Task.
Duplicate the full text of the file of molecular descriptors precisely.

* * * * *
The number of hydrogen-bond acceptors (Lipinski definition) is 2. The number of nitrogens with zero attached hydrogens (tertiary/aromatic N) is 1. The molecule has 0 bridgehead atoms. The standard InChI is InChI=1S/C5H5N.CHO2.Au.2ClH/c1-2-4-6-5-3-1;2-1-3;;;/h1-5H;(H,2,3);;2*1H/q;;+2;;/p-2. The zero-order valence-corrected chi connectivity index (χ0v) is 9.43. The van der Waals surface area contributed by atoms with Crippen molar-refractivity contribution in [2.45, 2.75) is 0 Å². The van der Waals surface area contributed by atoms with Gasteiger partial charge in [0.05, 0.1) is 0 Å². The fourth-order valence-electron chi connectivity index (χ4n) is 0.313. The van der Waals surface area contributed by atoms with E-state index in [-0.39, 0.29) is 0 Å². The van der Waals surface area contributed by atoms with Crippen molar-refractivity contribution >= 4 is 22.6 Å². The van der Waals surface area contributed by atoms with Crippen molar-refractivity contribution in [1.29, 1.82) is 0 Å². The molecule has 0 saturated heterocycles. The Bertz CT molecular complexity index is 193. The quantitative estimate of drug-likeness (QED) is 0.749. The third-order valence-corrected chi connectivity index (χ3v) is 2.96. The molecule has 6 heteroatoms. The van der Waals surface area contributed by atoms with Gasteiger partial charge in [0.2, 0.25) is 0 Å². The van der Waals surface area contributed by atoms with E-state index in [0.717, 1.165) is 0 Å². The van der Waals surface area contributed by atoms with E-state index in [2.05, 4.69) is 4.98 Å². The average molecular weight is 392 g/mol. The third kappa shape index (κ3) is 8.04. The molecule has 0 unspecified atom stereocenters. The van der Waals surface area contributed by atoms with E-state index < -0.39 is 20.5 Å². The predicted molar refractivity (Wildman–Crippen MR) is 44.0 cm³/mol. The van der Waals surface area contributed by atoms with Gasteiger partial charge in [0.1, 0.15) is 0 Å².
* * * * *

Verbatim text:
The number of hydrogen-bond acceptors (Lipinski definition) is 2. The number of nitrogens with zero attached hydrogens (tertiary/aromatic N) is 1. The molecule has 0 bridgehead atoms. The standard InChI is InChI=1S/C5H5N.CHO2.Au.2ClH/c1-2-4-6-5-3-1;2-1-3;;;/h1-5H;(H,2,3);;2*1H/q;;+2;;/p-2. The zero-order valence-corrected chi connectivity index (χ0v) is 9.43. The van der Waals surface area contributed by atoms with Crippen molar-refractivity contribution in [2.45, 2.75) is 0 Å². The van der Waals surface area contributed by atoms with Gasteiger partial charge in [0.05, 0.1) is 0 Å². The fourth-order valence-electron chi connectivity index (χ4n) is 0.313. The van der Waals surface area contributed by atoms with E-state index in [-0.39, 0.29) is 0 Å². The van der Waals surface area contributed by atoms with Crippen molar-refractivity contribution >= 4 is 22.6 Å². The van der Waals surface area contributed by atoms with Crippen molar-refractivity contribution in [1.29, 1.82) is 0 Å². The molecule has 0 saturated heterocycles. The Bertz CT molecular complexity index is 193. The quantitative estimate of drug-likeness (QED) is 0.749. The third-order valence-corrected chi connectivity index (χ3v) is 2.96. The molecule has 6 heteroatoms. The van der Waals surface area contributed by atoms with Gasteiger partial charge in [0.2, 0.25) is 0 Å². The van der Waals surface area contributed by atoms with E-state index in [0.717, 1.165) is 0 Å². The van der Waals surface area contributed by atoms with E-state index in [2.05, 4.69) is 4.98 Å². The average molecular weight is 392 g/mol. The third kappa shape index (κ3) is 8.04. The molecule has 0 unspecified atom stereocenters. The van der Waals surface area contributed by atoms with E-state index < -0.39 is 20.5 Å². The predicted molar refractivity (Wildman–Crippen MR) is 44.0 cm³/mol. The van der Waals surface area contributed by atoms with Gasteiger partial charge in [0.1, 0.15) is 0 Å².